Effective sonifications often map ‘not just points but also the relationships among the points, from a source domain to a target domain’ (Scaletti, 2018). However, as in functional translation in the field of linguistics (Nord, 2013), these points and their relationships should also be contextualised in the target domain. When a system sonifies data at the higher levels, mapping between the source and the target domains should not have to follow literal ‘word by word’, linear ‘data by data’ conversion; instead, it should be more agile and consider the new environment in which it needs to communicate meaning. Unfortunately, this liberty in artistic sonifications offers numerous temptations, often making the final output pleasing aesthetically but not engaging analytically. Neurofeedback trainer Tony Steffert comments on this temptation in regard to the sonification in his doctoral research:

My sonification, for example, sounded horrible, but we aimed at faithfully representing the data. Some of the artistic sonifications lose their connection with the data, even though or maybe because of their beauty! (2022)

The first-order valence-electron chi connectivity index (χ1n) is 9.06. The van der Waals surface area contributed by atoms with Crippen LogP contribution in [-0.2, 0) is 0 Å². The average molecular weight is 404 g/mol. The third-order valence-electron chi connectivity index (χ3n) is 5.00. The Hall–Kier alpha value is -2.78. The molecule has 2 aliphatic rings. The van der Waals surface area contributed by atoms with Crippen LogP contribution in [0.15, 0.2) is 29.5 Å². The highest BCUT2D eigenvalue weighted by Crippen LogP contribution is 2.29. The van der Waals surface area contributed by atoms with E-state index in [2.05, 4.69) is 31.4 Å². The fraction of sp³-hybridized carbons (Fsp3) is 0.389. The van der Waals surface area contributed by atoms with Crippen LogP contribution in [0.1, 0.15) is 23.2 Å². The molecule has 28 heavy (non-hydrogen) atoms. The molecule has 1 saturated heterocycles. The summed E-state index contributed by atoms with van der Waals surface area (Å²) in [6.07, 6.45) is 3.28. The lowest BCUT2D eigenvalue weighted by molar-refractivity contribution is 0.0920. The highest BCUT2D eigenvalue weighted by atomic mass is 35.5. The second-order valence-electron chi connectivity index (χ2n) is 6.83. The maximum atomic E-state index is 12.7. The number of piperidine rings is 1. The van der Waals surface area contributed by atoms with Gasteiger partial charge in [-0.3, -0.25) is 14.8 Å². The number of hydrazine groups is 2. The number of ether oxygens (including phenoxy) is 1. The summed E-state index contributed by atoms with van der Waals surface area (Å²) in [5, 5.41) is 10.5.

Sonifications can map single or multiple signals simultaneously to sound control parameters (e.g. to provide dynamics for nuanced sonic textures). While linear mapping of a single signal permits easier debugging of a computer program (Vickers and Alty, 2002), multidimensional mapping might be more useful when entertaining an audience of ‘general’ music listeners. The literature sometimes refers to high-level sonification as ‘musical sonification’ or ‘sonification-based music genre’ and includes several discussions on the similarities and differences between sonification and music (Dribus, 2004; Hermann, 2008; Schoon and Dombois, 2009; Vickers, 2016; Scaletti, 2018). The following definition from the BCMI literature provides a helpful distinction based not only on mapping but also on whether or not the output is performed artistically: